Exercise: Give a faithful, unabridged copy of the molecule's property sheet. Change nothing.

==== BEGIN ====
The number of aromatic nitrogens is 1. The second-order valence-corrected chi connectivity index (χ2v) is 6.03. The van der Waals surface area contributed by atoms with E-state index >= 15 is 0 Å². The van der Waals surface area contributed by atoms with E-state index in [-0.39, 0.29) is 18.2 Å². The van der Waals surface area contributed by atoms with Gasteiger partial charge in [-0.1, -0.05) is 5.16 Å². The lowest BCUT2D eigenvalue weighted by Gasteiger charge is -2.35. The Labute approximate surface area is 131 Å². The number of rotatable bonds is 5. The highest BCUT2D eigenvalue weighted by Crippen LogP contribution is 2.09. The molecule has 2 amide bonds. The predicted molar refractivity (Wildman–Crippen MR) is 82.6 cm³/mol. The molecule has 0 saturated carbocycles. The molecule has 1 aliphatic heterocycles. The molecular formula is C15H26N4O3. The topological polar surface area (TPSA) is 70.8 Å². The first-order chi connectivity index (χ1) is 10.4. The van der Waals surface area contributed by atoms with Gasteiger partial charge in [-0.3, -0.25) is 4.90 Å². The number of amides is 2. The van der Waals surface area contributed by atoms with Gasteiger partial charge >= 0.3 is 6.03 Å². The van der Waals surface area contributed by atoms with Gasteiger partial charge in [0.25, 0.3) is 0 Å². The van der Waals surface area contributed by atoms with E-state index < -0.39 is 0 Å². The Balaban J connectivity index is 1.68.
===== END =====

The number of aromatic nitrogens is 1. The second-order valence-corrected chi connectivity index (χ2v) is 6.03. The van der Waals surface area contributed by atoms with E-state index >= 15 is 0 Å². The van der Waals surface area contributed by atoms with E-state index in [-0.39, 0.29) is 18.2 Å². The van der Waals surface area contributed by atoms with Gasteiger partial charge in [-0.1, -0.05) is 5.16 Å². The lowest BCUT2D eigenvalue weighted by Gasteiger charge is -2.35. The Labute approximate surface area is 131 Å². The number of rotatable bonds is 5. The highest BCUT2D eigenvalue weighted by Crippen LogP contribution is 2.09. The molecule has 2 amide bonds. The predicted molar refractivity (Wildman–Crippen MR) is 82.6 cm³/mol. The molecule has 0 saturated carbocycles. The molecule has 1 aliphatic heterocycles. The molecular formula is C15H26N4O3. The topological polar surface area (TPSA) is 70.8 Å². The first-order chi connectivity index (χ1) is 10.4. The van der Waals surface area contributed by atoms with Gasteiger partial charge in [-0.3, -0.25) is 4.90 Å². The number of amides is 2. The van der Waals surface area contributed by atoms with Gasteiger partial charge >= 0.3 is 6.03 Å². The van der Waals surface area contributed by atoms with Gasteiger partial charge in [0.25, 0.3) is 0 Å². The van der Waals surface area contributed by atoms with E-state index < -0.39 is 0 Å². The Balaban J connectivity index is 1.68.